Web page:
Because when it comes to finding a cure for hangovers, there’s nothing I wouldn’t do for science.
Since the dawn of time, man has searched exhaustively for one determinable truth. One answer that would draw meaning and rationality to a cosmos seemingly defined by chaos. A holy grail of knowledge, constantly eluding our grasp but still beckoning for us to seek out its answers. That undeniable truth, that universally sought after answer, is of course, an end all be all cure for hangovers. It is the most honorable and sacred of quests.
Which is why, at 10 o’clock on a Friday morning, I found myself reclined in a chair and wired to a plastic nasal tube. A damp and slimy mask clung limply from my face and a charming but forgettable rerun of That 70s Show played on an oversized flat screen. I was anxious. I was confused. But more than anything I was hungover. I was oh so hungover.
But let’s go back. Just weeks beforehand my editor sat me down and very seriously said to me in no uncertain terms, “I need you to get drunk”, to which I very solemnly replied, “Yes. I will do this for you.” Our idea was to test out a new business that had recently opened up in Grandview. Hydrate Me advertises itself as a “Health & Wellness hydration spa”. They market themselves to athletes and health enthusiasts but also (and more importantly) to the tragically hungover.
Open since February, the clinic provides a multitude of different services and IV treatments. Their Pre-Competition blend combines B-vitamins, antioxidants, and amino acids to give you a motivational boost for heading into your workout. They also have Pre and Post Party IV blends that don’t just hydrate you, they throw in Pepcid, Zofran, and a B-complex that helps to settle your stomach and gets you ready to start your day. In other words: Challenge accepted.
The night before my scheduled appointment with the clinic, I walked into my neighborhood watering hole, dead set and determined.
My mission was clear: to pile an irresponsible amount of booze into my body so that I could test the limits of Hydrate Me’s hangover-curing capabilities. I was sure that its IV cocktail of vitamins and minerals worked wonders for most people, but I wasn’t most people and the medical field had yet to square off against the stubbornness of my particular liver.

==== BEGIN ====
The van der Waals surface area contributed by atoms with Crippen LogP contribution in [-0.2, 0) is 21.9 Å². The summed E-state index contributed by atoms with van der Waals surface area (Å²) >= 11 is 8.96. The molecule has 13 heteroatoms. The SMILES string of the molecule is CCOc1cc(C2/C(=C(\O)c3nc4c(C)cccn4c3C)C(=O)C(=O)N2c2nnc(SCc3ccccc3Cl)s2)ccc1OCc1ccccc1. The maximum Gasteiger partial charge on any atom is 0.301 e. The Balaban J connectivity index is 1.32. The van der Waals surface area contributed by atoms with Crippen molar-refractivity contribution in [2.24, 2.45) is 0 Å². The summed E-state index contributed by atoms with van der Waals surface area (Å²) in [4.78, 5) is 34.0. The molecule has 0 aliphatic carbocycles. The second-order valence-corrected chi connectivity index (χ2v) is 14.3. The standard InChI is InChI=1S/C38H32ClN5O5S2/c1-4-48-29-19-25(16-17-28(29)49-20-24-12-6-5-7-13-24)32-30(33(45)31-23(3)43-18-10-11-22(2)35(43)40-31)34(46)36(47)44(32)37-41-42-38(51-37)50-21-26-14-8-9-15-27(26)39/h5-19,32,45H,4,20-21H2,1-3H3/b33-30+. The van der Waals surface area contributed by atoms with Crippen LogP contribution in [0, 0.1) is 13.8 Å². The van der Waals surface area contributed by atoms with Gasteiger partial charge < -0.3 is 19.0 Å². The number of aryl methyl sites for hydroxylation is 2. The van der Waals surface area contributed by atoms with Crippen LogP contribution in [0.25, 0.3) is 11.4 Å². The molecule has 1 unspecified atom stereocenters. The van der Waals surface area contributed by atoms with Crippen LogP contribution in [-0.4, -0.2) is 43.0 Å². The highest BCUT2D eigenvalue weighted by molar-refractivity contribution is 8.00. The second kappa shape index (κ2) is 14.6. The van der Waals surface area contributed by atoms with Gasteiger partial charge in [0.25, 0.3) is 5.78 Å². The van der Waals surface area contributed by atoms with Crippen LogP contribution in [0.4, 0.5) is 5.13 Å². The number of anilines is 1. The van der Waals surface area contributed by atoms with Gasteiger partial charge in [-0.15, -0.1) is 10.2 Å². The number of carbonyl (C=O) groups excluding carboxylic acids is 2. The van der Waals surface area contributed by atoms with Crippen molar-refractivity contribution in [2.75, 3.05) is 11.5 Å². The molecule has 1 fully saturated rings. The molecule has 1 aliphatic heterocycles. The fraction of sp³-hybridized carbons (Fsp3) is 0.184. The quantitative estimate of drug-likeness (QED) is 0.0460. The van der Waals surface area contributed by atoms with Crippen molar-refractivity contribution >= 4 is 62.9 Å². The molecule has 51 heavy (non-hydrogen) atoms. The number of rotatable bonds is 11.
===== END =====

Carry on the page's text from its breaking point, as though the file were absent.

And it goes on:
About an hour later I felt oddly compelled to explain to the bartender that I was doing this for science. That the world needed me to be hungover tomorrow. This had evolved into more than simple journalism, I was practically a crew member of the Apollo itself. I was an explorer, venturing past the realms of the comfortable and well known, documenting my findings for my fellow man so that someday, those who come after me will know the truth. Future youths would look back, see my name on a placard of civilizations greatest contributors, and give a weighted and tearful nod in recognition of my sacrifice. Of course, I explained all of this to the barkeep in great detail. “Uh-huh.” He replied nonchalantly before walking off to wipe down another area of the bar. Obviously, he was ignorant of how selfless and important my cause was.
The next day I found myself ragged and bleary-eyed, trying desperately to pass myself as a functional human and failing at it miserably.
I squinted angrily as I filled out a medical form on an electronic tablet with a screen that was just a tad bit too bright. The nurses were all very kind and informative as they guided me to a row of leather recliners. I went ahead and chose their non-IV treatment (because needles creep me out). A combination of oxygen fed directly from a breathing tube, a face mask, and a delightful little blueberry beverage came with the entire $45 treatment. The Pre and Post Party direct IV therapies come to about $99 and the Competition package weighs in at $149.
What Hydrate Me claims to accomplish is a more efficient and effective means of delivering nutrients directly to the body. Orally, the body only processes about 25% of the vitamins and amino acids that it ingests. With IV therapy, none of the good stuff is wasted. All of those essential minerals and hydration gets jacked directly to the system.
The clinic was started by Dr. Brian S. Seifferth, an OSU medical grad with more than 20 years experience in the field. Not only does he know his stuff from a medicinal standpoint, but he’s also a competitive body builder. He knows first hand just how important it is for the body to reach maximum optimization going into a workout. He also knows exactly how sluggish and drained you can feel afterward if not given the proper care.
But how does the treatment measure up to a hangover? All in all, afterward I felt wired and ready to go but relaxed at the same time. My mind still felt a little sluggish but I’m sure the direct IV treatment would have been far more effective for that. I’d definitely like to go back in sometime and try a direct IV, but I think I’m probably going to be giving my liver a little more time to recover before I go galavanting from bar to bar again, chasing windmills and fantasies of discovering a perfect hangover cure for all of mankind. Hey, we all have dreams, mine are just cooler than yours.
For more information, check out their site here.